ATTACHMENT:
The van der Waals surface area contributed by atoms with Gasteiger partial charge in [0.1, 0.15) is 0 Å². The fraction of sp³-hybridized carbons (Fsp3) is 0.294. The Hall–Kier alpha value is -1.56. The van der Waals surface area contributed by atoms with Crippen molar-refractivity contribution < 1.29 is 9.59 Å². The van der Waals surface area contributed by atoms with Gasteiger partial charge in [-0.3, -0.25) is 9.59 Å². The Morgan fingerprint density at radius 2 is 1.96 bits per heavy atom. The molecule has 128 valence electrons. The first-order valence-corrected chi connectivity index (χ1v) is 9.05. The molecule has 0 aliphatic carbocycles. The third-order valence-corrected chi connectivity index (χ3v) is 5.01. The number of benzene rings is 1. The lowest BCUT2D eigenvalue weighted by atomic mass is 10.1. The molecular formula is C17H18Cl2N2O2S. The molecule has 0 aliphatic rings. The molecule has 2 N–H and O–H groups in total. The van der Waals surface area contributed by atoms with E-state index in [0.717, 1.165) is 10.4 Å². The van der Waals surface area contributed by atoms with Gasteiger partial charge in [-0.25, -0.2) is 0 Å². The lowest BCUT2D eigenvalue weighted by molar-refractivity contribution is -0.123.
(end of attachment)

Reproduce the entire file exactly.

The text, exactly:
The van der Waals surface area contributed by atoms with Gasteiger partial charge in [0.1, 0.15) is 0 Å². The fraction of sp³-hybridized carbons (Fsp3) is 0.294. The Hall–Kier alpha value is -1.56. The van der Waals surface area contributed by atoms with Crippen molar-refractivity contribution < 1.29 is 9.59 Å². The van der Waals surface area contributed by atoms with Gasteiger partial charge in [-0.3, -0.25) is 9.59 Å². The Morgan fingerprint density at radius 2 is 1.96 bits per heavy atom. The molecule has 128 valence electrons. The first-order valence-corrected chi connectivity index (χ1v) is 9.05. The molecule has 0 aliphatic carbocycles. The third-order valence-corrected chi connectivity index (χ3v) is 5.01. The number of benzene rings is 1. The lowest BCUT2D eigenvalue weighted by atomic mass is 10.1. The molecular formula is C17H18Cl2N2O2S. The molecule has 0 aliphatic rings. The molecule has 2 N–H and O–H groups in total. The van der Waals surface area contributed by atoms with E-state index in [0.717, 1.165) is 10.4 Å². The van der Waals surface area contributed by atoms with Gasteiger partial charge in [-0.25, -0.2) is 0 Å². The lowest BCUT2D eigenvalue weighted by molar-refractivity contribution is -0.123.